Since working on subVERSE, my subsequent practice has continued to be as a political agitator, but rather than ‘preaching to the choir’ as subVERSE often used to do, I have begun to be less didactic and less of a propagandist, but realize that people are where they are and getting them to change their behaviour is often very difficult. So, I focus on my own behaviour – ‘What can I do differently?’ which has led me to work in Theatre for Development. As a theatre director, I continue to produce political theatre but with the knowledge that audiences have a wide variety of experiences and that I need to account for these. Because, if not, they will just turn your production off and not listen at all.
A brief background to subVERSE:
In September 2004, Adrian Page & I discussed a shared vision of putting together an evening of high quality and artistic political & socially-conscious theatre. We contacted other likeminded artists and political activists and began to get submissions from playwrights along with commitments from actors and directors to participate in this evening. In November 2004, subVERSE was presented as an evening of short pieces with a political agenda and as a way of raising the profile of a selected charity at the World’s End Theatre in Chelsea, London. It was seen by a member of the Theatre503 artistic staff and was picked up as a regular event at that theatre. This became the blueprint of short pieces of new theatre ripped from the headlines for each successive monthly event: the highest quality theatre with a ‘subVERSEive’ bend and a chance for both the artists & audience to become aware of and participate in an area charity. Each month, the programme of subVERSE was different, evolving and updating according to the artists’ responses to current events around the world.
Along with presenting theatre, subVERSE believed in more than just ‘raging against the machine’ within the four walls of a theatre. To this end, we facilitated a series of forums that follows the performances in which a selected charity speaks about them and then opens up to the audience for questions. For example, in March 2005, we hosted the Stop The War Coalition with STW steering committee member Chris Nineham and George Solomou, a former TA soldier and member of Military Families Against the War, who refused to serve in Iraq. In May 2005, we hosted the London Detainee Support Group, a non-political and non-religious charity that supports asylum-seekers and others detained in the London area. Throughout subVERSE’s life, it continued to reach out to other charities that were interested in this sort of profile-raising event and always continued to try to be aware of global events that affect our lives and how we, in a very small way, could help affect change in this world.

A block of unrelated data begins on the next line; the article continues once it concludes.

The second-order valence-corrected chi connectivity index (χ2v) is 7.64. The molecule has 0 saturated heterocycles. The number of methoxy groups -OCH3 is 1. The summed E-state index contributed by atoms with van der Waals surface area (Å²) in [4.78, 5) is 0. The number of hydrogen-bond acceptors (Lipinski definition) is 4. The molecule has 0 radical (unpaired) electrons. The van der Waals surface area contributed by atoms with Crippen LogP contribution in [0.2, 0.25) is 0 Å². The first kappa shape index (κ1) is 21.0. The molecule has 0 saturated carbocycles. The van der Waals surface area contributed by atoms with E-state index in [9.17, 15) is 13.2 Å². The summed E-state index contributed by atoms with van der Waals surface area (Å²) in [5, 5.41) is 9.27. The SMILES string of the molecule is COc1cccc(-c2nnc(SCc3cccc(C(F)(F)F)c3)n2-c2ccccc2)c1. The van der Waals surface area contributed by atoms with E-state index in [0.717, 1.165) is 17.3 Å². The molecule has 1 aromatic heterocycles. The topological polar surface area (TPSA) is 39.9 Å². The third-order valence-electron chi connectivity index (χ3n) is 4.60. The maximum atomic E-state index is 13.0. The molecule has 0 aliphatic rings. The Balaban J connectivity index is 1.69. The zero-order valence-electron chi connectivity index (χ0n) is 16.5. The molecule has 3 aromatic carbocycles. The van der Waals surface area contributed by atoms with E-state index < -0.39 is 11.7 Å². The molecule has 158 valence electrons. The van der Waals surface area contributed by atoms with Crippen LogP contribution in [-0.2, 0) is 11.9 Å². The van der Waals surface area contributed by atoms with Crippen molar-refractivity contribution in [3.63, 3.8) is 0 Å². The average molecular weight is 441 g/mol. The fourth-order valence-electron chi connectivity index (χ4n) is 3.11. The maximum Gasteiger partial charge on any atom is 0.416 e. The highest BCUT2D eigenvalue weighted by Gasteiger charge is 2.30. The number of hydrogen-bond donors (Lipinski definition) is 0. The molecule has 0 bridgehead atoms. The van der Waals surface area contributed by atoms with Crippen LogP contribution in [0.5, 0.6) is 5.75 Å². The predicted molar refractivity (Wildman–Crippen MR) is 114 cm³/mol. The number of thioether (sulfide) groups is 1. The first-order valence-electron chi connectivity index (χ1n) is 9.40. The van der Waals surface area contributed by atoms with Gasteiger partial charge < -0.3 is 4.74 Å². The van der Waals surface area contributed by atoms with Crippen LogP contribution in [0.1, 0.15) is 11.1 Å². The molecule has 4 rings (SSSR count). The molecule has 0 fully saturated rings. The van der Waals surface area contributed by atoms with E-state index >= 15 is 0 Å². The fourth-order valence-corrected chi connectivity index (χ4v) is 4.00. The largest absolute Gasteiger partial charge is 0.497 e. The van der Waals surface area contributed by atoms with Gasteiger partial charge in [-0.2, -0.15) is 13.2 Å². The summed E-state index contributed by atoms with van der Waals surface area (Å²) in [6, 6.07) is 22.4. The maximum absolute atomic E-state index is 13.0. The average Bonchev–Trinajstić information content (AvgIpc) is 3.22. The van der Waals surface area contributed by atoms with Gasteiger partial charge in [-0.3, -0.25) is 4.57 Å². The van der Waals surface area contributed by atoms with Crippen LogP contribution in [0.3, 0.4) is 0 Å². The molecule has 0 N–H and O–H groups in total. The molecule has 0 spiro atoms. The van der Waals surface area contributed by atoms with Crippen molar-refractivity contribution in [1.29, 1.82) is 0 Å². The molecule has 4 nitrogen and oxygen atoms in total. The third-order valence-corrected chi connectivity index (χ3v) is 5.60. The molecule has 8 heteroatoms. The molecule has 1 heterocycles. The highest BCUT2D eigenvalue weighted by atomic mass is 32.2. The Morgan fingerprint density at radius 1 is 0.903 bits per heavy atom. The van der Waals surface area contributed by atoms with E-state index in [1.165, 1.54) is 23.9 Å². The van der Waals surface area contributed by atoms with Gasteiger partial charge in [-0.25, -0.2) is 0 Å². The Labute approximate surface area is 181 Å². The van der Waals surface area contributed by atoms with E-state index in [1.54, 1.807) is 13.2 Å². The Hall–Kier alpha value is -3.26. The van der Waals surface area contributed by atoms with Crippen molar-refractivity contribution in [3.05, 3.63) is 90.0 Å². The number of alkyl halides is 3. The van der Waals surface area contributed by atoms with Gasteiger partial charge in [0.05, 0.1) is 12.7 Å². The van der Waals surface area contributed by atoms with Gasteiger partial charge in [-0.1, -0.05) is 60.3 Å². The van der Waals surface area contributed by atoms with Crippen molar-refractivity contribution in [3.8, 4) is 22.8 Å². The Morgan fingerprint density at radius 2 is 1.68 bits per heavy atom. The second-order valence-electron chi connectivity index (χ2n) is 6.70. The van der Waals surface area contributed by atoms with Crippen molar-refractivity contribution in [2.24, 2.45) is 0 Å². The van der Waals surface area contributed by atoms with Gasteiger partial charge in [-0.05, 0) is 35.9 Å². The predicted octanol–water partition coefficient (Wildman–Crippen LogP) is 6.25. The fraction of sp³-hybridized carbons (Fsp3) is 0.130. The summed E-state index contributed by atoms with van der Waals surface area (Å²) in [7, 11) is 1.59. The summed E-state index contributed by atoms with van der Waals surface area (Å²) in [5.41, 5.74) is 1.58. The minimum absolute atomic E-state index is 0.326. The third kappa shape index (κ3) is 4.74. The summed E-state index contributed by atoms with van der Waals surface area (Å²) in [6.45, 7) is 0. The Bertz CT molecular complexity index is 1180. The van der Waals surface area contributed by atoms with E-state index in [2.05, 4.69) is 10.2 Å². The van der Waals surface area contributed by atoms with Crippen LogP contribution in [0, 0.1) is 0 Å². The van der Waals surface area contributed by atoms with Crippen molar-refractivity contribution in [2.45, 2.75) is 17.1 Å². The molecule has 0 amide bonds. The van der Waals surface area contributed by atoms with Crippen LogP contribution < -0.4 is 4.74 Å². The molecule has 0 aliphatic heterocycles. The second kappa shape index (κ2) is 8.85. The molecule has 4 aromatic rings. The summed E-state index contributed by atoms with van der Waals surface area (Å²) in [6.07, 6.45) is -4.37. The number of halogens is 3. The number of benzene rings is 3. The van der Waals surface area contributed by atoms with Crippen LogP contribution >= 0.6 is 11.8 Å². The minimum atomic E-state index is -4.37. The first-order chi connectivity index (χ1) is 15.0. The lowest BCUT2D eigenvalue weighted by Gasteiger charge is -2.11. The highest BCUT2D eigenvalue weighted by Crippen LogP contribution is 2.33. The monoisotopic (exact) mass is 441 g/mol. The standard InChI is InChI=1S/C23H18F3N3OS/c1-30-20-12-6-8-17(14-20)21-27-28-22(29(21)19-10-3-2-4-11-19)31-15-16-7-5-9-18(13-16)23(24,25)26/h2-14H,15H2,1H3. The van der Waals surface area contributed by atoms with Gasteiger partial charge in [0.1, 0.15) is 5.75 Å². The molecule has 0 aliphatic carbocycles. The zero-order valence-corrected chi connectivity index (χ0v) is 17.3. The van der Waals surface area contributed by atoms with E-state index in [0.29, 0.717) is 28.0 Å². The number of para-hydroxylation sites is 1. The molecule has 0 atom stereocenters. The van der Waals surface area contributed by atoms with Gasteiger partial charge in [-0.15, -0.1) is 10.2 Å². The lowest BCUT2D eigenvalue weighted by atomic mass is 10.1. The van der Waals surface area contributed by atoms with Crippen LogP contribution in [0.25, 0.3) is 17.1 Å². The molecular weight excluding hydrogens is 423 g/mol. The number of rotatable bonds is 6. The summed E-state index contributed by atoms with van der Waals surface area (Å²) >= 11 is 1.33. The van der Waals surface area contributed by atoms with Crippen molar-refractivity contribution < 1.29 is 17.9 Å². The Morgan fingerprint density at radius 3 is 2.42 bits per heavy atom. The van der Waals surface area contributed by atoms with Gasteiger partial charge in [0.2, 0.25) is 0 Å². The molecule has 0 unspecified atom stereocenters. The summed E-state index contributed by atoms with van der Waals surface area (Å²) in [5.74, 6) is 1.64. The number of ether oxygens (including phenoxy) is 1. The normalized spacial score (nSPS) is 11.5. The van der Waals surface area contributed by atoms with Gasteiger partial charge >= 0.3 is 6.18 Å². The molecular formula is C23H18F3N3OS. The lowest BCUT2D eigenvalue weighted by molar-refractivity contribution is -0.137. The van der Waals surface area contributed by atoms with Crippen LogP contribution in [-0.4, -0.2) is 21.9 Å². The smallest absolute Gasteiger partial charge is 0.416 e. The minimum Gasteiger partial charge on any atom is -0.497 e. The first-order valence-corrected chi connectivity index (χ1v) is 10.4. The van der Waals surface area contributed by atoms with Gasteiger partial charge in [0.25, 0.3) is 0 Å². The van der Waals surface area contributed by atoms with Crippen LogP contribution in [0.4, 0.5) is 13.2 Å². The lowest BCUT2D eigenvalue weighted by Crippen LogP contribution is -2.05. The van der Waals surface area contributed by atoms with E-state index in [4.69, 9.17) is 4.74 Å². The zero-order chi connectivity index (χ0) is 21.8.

subVERSE was a unique blend of political satire, comedy and drama from new British and American writers to audiences in London and Edinburgh.
In August 2005, we successfully transferred the show to the Edinburgh Festival Fringe for 24 performances, with a combination of the best of our previous pieces. Audiences began to expect some of the best fresh new political writing, which made them laugh out loud, listen, and think about the current geo-political climate and New World Order. Satire was never been so apt, angry, funny and moving.
subVERSE was successfully producing performances that entertain, rather than soapbox, and was critically referred to as ‘hip, dark, engaging, and stylish’. The key to this success is an approach that blends both drama and comedy, together with the ability to inform with a political conscious. Michael Billington argued that for new writing to thrive, a theatre must be in place solely dedicated to that end, and subVERSE, together with Theatre 503, were successfully fulfilling these criteria — premiering over 300 pieces of new writing by eighteen playwrights and poets over a three year period, in addition to establishing a talented core of actors and directors. Although theatre itself is unable to solve today’s global conflicts, subVERSE was answering Ian Shuttleworth’s call: ‘Let us question. Let us talk. Let us see other ways’. We were proud at subVERSE to encourage and support the emerging voices.
© Matthew Hahn 2020